Spending his rookie year playing for Kurt Rambis did not help. Rambis was a very hands-off coach ... very 'Zen,' like the Zen master he apprenticed under in Los Angeles. He was given little instruction and little encouragement. Rambis just kind of threw him out there ... the way he did to all the players ... and then got upset when he didn't follow instructions he was never given in the first place.
Playing in the faux-Triangle system (which we have affectionately nicknamed the 'Rambangle') was even more unhelpful. Wes was played out of position at shooting guard (to allow Love and Beasley to both start) and was told to basically camp on the three point line. And because we simultaneously lacked a respectable point guard and a playbook with any kind of real ball movement, most of the shots he took were contested.
And then, of course, starting his sophomore season with no training camp was even more than less than unhelpful.
Oceanary seems to believe the cards were stacked against Wes from the beginning due to a combination of poor coaching, an unnatural position and the offensive system he had to play in. I couldn't agree with him more. I thought Minny rushed Wes into playing and then starting, especially when he wasn't playing his natural position of small forward. I was unaware of the dynamic created by former Timberwolves head coach Kurt Rambis, and the way in which he was asked to contribute which certainly could have stifled his development as well.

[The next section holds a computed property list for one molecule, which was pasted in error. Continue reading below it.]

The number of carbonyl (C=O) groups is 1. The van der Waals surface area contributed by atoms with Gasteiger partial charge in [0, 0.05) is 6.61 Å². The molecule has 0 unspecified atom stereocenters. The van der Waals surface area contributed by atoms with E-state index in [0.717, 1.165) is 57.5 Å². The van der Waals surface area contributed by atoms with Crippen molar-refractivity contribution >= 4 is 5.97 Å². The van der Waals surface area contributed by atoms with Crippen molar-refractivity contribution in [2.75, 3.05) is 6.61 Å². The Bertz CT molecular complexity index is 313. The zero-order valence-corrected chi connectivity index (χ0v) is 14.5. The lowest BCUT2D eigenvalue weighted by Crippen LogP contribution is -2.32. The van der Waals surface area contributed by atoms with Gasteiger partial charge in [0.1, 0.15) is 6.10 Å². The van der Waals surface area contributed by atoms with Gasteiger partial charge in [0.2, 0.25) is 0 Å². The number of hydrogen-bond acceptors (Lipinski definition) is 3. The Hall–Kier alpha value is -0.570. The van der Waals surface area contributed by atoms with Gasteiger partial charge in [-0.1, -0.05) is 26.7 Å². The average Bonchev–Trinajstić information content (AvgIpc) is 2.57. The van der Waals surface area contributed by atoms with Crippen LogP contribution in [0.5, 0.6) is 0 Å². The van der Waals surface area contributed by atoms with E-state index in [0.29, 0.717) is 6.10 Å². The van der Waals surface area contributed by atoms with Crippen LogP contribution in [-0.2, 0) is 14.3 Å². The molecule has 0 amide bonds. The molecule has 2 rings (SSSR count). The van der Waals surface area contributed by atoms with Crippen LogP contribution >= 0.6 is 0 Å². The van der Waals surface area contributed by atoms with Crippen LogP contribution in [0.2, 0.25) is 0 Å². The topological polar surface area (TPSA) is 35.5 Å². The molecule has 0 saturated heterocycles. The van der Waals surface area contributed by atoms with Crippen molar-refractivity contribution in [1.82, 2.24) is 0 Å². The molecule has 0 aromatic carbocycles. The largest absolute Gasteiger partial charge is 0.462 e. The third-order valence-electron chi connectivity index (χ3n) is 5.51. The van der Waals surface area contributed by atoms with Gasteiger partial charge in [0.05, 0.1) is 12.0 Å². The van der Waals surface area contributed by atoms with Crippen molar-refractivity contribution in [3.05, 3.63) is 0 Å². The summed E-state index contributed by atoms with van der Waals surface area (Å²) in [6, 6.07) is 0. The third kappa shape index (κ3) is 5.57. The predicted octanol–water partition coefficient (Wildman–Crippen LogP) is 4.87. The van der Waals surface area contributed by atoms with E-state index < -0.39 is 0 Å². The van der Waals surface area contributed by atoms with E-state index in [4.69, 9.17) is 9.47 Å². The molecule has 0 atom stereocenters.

After seeing all of these issues together, is it any wonder he's had such a rough time finding his rhythm in his first two years after such a bumpy start? By the way, will the Suns see fit to move Johnson back to his natural small forward position after seeing how he struggled as a two guard? Let's hope so.
But that doesn't mean Wes is absolved from all blame either. There are still considerable flaws in his game that he needs to work on if he wants to succeed at this level. Oceanary continued:
On the other hand, Wes can be pretty passive on the court, hasn't been good at the things he was billed as being good at, and lacks a key fundamental skill.
Wes cannot dribble. At all. To the point he barely has even straight line movement. This affects him in a number of ways, most noticeably in isolation situations. He has great quickness, but no first step because he lacks the ability to put the ball on the floor in a coordinated manner. He also has difficulty changing directions, both off the dribble and on basket cuts. And, as one would expect, he very rarely gets to the free throw line because of this. He averaged less than a single free throw in 24 minutes/game last year. Us Wolves fans were sure we had seen the NBA floor on ball handling in Corey Brewer, but Wes somehow managed to dig below it.